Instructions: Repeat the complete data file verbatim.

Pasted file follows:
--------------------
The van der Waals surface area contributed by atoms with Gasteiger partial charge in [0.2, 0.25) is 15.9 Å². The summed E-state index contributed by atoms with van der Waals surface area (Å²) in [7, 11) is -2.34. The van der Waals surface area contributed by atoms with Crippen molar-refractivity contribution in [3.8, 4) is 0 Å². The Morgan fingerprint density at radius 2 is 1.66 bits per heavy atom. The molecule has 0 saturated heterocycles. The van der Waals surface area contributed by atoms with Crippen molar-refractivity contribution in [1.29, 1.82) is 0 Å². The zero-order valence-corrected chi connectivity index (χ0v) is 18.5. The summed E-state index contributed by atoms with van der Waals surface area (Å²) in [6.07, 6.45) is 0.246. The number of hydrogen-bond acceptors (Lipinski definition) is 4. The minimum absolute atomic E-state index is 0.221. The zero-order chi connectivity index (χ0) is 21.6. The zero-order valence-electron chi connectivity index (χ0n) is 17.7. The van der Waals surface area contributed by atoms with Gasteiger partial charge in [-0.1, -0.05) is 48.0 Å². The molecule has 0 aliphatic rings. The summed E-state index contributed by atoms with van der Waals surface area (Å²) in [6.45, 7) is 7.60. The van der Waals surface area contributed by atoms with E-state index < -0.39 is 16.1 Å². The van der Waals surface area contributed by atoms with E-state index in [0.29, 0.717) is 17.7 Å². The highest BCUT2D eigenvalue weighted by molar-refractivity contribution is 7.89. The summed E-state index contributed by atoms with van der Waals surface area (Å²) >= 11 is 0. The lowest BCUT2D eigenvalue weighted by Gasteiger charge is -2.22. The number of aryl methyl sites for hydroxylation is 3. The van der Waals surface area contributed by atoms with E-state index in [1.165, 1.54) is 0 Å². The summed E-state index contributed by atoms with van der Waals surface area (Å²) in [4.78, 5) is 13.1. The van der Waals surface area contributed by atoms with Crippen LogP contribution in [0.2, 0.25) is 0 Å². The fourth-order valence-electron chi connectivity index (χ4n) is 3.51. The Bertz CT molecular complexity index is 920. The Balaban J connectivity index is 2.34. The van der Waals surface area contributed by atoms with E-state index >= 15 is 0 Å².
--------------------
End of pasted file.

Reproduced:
The van der Waals surface area contributed by atoms with Gasteiger partial charge in [0.2, 0.25) is 15.9 Å². The summed E-state index contributed by atoms with van der Waals surface area (Å²) in [7, 11) is -2.34. The van der Waals surface area contributed by atoms with Crippen molar-refractivity contribution in [3.8, 4) is 0 Å². The Morgan fingerprint density at radius 2 is 1.66 bits per heavy atom. The molecule has 0 saturated heterocycles. The van der Waals surface area contributed by atoms with Crippen molar-refractivity contribution in [1.29, 1.82) is 0 Å². The zero-order valence-corrected chi connectivity index (χ0v) is 18.5. The summed E-state index contributed by atoms with van der Waals surface area (Å²) in [6.07, 6.45) is 0.246. The number of hydrogen-bond acceptors (Lipinski definition) is 4. The minimum absolute atomic E-state index is 0.221. The zero-order chi connectivity index (χ0) is 21.6. The zero-order valence-electron chi connectivity index (χ0n) is 17.7. The van der Waals surface area contributed by atoms with Gasteiger partial charge in [-0.1, -0.05) is 48.0 Å². The molecule has 0 aliphatic rings. The summed E-state index contributed by atoms with van der Waals surface area (Å²) in [6.45, 7) is 7.60. The van der Waals surface area contributed by atoms with E-state index < -0.39 is 16.1 Å². The van der Waals surface area contributed by atoms with E-state index in [0.29, 0.717) is 17.7 Å². The highest BCUT2D eigenvalue weighted by molar-refractivity contribution is 7.89. The summed E-state index contributed by atoms with van der Waals surface area (Å²) >= 11 is 0. The lowest BCUT2D eigenvalue weighted by Gasteiger charge is -2.22. The number of aryl methyl sites for hydroxylation is 3. The van der Waals surface area contributed by atoms with E-state index in [1.165, 1.54) is 0 Å². The summed E-state index contributed by atoms with van der Waals surface area (Å²) in [4.78, 5) is 13.1. The van der Waals surface area contributed by atoms with Crippen LogP contribution in [0.2, 0.25) is 0 Å². The fourth-order valence-electron chi connectivity index (χ4n) is 3.51. The Bertz CT molecular complexity index is 920. The Balaban J connectivity index is 2.34. The van der Waals surface area contributed by atoms with E-state index >= 15 is 0 Å².